Posted by: Emily | March 26, 2009

Birkerts and his Kindle Rage

So I’ve got the late shift tonight on a reference desk that has been hopping all week, but apparently this is a silent hour of sorts. So just enough time to read and reflect on Sven Birkerts’ Kindle rage! I just got one, the first generation, and I have to admit I love it. I flip it on in the morning, put the water on to boil for coffee, and by the time I turn around, there’s my newspaper. And that was true on my recent trip to Canada, and it will be true next week when I’m off flying around to a couple of conferences. Yay!

Birkerts, though, fears the Kindle. We disagree about the extent to which the access tool determines our experience of a text. Reasonable people will disagree about the romance of paper. But! We do agree on this:

I’m not blind to the unwieldiness of the book, or to the cumbersome systems we must maintain to accommodate it—the vast libraries and complicated filing systems. But these structures evolved over centuries in ways that map our collective endeavor to understand and express our world. The book is part of a system. And that system stands for the labor and taxonomy of human understanding, and to touch a book is to touch that system, however lightly.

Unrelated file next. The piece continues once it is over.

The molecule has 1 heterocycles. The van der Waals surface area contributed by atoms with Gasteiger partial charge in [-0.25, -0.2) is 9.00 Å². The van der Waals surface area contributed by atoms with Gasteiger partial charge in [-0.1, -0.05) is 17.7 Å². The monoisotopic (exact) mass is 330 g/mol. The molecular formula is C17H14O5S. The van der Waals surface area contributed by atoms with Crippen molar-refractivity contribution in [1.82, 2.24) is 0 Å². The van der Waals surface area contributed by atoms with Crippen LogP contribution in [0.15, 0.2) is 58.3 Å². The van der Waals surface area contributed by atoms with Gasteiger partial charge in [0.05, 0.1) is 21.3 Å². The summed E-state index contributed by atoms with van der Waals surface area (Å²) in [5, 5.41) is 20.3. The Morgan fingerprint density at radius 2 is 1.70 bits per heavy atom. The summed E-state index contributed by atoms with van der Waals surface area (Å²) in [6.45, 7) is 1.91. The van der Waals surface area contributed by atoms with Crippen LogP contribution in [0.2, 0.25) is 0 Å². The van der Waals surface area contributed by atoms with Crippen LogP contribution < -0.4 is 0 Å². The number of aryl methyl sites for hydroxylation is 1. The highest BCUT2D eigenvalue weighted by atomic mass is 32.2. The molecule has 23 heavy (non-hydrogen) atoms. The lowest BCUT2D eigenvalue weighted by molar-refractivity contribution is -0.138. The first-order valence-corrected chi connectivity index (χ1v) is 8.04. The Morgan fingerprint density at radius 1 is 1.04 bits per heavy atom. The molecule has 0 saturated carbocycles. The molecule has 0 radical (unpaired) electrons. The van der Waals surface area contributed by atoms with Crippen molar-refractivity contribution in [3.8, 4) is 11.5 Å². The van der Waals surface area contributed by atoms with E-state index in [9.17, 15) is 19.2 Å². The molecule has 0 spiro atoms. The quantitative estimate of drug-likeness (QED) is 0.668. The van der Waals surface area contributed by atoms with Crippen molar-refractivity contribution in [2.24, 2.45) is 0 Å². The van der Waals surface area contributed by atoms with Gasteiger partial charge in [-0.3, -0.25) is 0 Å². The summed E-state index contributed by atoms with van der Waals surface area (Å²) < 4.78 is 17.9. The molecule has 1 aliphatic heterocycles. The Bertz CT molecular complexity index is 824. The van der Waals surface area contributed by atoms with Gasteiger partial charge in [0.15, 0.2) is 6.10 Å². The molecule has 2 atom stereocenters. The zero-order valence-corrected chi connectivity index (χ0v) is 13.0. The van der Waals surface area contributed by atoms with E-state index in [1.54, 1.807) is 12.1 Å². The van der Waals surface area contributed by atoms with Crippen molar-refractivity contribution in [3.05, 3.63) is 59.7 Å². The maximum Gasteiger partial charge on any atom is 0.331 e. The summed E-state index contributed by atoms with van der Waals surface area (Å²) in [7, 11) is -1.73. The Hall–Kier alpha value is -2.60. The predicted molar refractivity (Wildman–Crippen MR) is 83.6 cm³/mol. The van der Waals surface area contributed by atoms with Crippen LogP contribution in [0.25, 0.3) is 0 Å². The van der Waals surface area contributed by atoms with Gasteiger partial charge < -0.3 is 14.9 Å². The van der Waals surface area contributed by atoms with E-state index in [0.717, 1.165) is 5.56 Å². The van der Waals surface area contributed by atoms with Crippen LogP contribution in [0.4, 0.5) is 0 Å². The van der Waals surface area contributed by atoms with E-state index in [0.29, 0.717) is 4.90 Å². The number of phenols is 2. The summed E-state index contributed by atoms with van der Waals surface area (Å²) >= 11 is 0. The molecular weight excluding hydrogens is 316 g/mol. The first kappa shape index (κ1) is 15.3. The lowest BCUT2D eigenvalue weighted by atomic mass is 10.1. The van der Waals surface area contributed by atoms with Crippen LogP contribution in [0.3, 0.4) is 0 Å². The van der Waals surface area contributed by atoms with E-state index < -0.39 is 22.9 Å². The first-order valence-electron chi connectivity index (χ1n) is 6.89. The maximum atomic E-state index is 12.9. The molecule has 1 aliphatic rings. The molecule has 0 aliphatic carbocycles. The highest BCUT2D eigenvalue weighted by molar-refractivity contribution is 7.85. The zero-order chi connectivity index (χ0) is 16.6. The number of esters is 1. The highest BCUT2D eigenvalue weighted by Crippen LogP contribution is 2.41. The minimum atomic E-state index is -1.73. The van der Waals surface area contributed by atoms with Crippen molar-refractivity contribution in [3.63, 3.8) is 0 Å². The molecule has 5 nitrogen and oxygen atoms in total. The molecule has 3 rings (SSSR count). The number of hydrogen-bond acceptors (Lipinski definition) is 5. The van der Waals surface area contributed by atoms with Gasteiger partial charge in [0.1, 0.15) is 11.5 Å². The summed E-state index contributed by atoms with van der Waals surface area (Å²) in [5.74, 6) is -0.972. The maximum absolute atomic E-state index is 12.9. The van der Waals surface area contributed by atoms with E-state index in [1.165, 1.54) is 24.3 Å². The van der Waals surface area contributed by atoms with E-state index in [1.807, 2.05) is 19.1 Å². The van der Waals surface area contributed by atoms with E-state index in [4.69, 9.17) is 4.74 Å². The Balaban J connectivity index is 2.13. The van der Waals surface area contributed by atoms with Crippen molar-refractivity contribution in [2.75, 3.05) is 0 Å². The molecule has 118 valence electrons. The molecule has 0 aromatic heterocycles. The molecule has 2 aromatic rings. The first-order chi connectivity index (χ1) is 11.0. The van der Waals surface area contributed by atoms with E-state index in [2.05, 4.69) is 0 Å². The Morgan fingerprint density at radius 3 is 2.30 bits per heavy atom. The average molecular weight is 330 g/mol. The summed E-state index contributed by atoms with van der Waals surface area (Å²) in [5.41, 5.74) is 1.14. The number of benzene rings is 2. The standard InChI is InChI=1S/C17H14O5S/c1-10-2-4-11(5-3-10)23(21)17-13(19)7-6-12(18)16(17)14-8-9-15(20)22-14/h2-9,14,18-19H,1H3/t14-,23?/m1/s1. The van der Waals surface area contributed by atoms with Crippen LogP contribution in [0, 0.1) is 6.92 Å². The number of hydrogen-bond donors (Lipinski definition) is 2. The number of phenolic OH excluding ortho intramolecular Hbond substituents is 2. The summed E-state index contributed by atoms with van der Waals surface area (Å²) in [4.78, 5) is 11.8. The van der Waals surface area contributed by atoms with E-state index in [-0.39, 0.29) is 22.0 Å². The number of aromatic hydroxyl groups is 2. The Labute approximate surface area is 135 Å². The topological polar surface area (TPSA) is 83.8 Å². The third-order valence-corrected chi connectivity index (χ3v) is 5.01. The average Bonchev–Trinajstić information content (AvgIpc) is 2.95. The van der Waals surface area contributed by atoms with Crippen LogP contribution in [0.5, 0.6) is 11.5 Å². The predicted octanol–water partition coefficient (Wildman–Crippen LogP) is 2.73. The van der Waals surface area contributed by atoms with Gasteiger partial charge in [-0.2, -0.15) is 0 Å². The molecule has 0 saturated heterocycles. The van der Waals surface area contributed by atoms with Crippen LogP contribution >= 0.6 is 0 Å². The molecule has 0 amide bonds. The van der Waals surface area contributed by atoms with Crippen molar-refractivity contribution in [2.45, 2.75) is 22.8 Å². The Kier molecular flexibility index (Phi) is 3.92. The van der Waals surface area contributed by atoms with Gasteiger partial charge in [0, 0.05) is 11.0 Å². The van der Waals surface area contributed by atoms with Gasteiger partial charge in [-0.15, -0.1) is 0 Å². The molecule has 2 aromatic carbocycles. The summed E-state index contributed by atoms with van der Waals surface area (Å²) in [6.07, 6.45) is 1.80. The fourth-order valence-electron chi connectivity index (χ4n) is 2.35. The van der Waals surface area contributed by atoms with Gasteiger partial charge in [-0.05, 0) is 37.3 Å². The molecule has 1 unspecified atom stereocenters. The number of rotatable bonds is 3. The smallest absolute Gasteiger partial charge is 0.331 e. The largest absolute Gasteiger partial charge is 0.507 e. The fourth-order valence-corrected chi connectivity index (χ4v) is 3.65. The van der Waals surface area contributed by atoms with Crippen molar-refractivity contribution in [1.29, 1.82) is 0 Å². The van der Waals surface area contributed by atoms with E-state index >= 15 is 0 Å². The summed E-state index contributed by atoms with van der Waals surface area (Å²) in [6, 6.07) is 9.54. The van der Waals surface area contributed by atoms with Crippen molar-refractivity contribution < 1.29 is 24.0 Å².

If I had to sum up my research interests in an instant, that pretty much does it. Books are embedded in these systems, silently and almost secretly created, invisible to most readers, but very real. They are systems that reflect a certain view of the world, of knowledge, of what counts and in what order and in what relation. We didn’t all make it, and it doesn’t serve all of our purposes and I think that’s what’s really interesting. Not an e-book reader that practically nobody owns that is changing the reading habits of a tiny number of people who I think we’d all do well to think less about.


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